Subject: Possible VM gremlin
To: None <>
From: Charles M. Hannum <>
List: tech-kern
Date: 03/27/1999 05:40:54
I have just discovered something so unbelievably twisted and gross
that I declare it as `must be fixed for the release'.  It is probably
the source of swap-related lossage on multiple platforms.

To wit:

Many pmaps implement pmap_pageable() as `if the request is in the
kernel pmap, is exactly one page, and is a managed page, delete its
modified bit'.

It should be totally obvious why this is insane.  If you you have a
buffer locked with uvm_vslock() or a PCB locked in core (and
NBPG!=USPACE), and it's unlocked via uvm_vsunlock() or uvm_swapout(),
you will lose modifications to that buffer or PCB.  This is a SERIOUS

Now, you might wonder why some pmaps do this.  I'll tell you, but you
should have a barf bag handy when you read the following.

The reason they do this is so that they can use uvm_map_pageable() to
increment and decrement wiring counts on page table pages, and have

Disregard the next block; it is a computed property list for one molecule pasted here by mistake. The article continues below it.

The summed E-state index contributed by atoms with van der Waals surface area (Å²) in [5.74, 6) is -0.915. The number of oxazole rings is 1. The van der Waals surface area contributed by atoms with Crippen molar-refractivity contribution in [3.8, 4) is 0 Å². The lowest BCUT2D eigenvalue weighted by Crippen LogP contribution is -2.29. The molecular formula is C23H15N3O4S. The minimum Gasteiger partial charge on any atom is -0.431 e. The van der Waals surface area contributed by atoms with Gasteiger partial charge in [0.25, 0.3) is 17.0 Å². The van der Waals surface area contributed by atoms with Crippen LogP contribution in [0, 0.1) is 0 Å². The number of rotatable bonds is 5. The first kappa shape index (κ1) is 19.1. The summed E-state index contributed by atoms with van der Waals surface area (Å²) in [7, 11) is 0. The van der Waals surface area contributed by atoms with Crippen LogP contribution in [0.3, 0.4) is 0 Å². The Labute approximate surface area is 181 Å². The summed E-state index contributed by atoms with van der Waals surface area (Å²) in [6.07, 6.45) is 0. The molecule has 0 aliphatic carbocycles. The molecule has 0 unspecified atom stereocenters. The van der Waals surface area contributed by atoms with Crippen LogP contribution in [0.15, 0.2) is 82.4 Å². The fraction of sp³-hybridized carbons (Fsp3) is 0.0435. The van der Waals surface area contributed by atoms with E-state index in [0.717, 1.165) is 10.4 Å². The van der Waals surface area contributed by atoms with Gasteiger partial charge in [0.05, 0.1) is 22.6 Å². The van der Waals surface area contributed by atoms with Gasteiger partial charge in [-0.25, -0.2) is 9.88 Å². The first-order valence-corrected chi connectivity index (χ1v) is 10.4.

pmap_pageable() automatically mark those pages as not needing a
pageout!  (This way the page can be left allocated and will be GCed
automatically if memory is tight.)

Yup, that's right...

One answer would be to push the calls to pmap_pageable() into
uvm_map_pageable(), but in UVM that can be called via another path.
And besides, leaving such a special case path in the VM system at all
is just tempting fate.  Someone will misuse it and lose.

It seems to me that a better solution is to just use uvm_pagealloc()
and uvm_pagefree() to allocate pages, and for lack of another place,
overlead the wiring count in the vm_page to keep the reference count.
(Or possibly set PG_CLEAN where the wiring count drops to 0, rather
than freeing it.  I'm not sure this will allow it to actually be paged
out, though.)  And then nuke pmap_pageable() from orbit.

This will be faster than the current horrible kluge anyway, especially
when you can add or delete multiple pages at once, and it should have
the same desired effect, without burning down villages in its wake.